Dealing with loss through memories of the best-in-the-world lasagna
Words by Liliana Tommasini; Art by Jemma Jose
My parents had a somewhat conventional love story. My mother, Giuseppina Cirino met my father, Bonifacio Tommasini, when he was a carabiniere, or law-enforcement officer, stationed in Palermo, Sicily. She was working at her father’s clothing store when one day he walked in to buy shirts. He was immediately attracted to my mother, a beautiful young lady with a crown of long dark wavy hair, as she was to him, a handsome moustached man in uniform. After many visits to my grandfather’s store, my father asked him for my mother’s hand in marriage.
Shortly after they were married, my father resigned from the carabinieri in search of better employment. He heard there were many job opportunities across the Atlantic and so he travelled to Quebec, Canada, as he had an uncle who could accommodate him until he found work. After a year, my mom joined him. She arrived in Canada in February, one of the coldest months of the year, and immediately wanted to return to her sunny Palermo. She was homesick for her family, and once she and my father settled in Montreal, my mom’s five siblings and her parents also immigrated to Canada. They could not bring the warmth of Sicily with them, but they did bring their traditions, love, their work ethic and, of course, their Sicilian recipes.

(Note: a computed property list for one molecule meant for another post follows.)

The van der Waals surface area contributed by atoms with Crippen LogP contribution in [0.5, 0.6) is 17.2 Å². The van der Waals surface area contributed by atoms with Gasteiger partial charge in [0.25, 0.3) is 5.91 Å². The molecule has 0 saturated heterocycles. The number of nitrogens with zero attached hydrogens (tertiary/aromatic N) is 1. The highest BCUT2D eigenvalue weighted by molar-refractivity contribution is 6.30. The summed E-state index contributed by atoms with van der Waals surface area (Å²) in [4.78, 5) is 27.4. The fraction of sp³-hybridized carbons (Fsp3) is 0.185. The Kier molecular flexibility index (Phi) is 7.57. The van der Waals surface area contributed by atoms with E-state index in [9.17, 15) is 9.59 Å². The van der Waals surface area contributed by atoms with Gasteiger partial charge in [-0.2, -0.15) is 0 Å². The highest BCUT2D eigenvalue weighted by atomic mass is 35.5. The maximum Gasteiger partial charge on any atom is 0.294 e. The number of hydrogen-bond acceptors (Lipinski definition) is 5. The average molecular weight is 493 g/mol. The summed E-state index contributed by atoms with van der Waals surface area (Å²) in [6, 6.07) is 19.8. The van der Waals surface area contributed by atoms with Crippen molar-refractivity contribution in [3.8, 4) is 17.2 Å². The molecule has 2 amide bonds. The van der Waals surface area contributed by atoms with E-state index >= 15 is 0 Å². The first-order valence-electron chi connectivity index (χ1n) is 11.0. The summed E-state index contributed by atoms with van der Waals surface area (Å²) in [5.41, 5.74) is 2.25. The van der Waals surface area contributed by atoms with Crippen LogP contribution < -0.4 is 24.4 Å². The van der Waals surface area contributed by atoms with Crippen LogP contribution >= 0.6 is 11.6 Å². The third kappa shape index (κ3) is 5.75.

Since my mom did not speak either French or English then, she worked at a clothing factory sewing clothes. She worked hard all day and then came home to take care of us. I have vague memories of those days when my sister and I used to wait for her at the window of a neighbour who used to babysit us during the day. No matter what kind of day she had, she always had a smile and a big hug for us. When I started school, my mom walked me to the bus stop to make sure I got on the city bus before she took another bus to go to work. I always chose a window seat so I could watch her wave at me. I recognised her red coat with diagonal black stripes and waved until she became a small figure in the distance. I can now imagine, as a mother, how distraught she must have felt while waving back, watching me leave unaccompanied on that bus.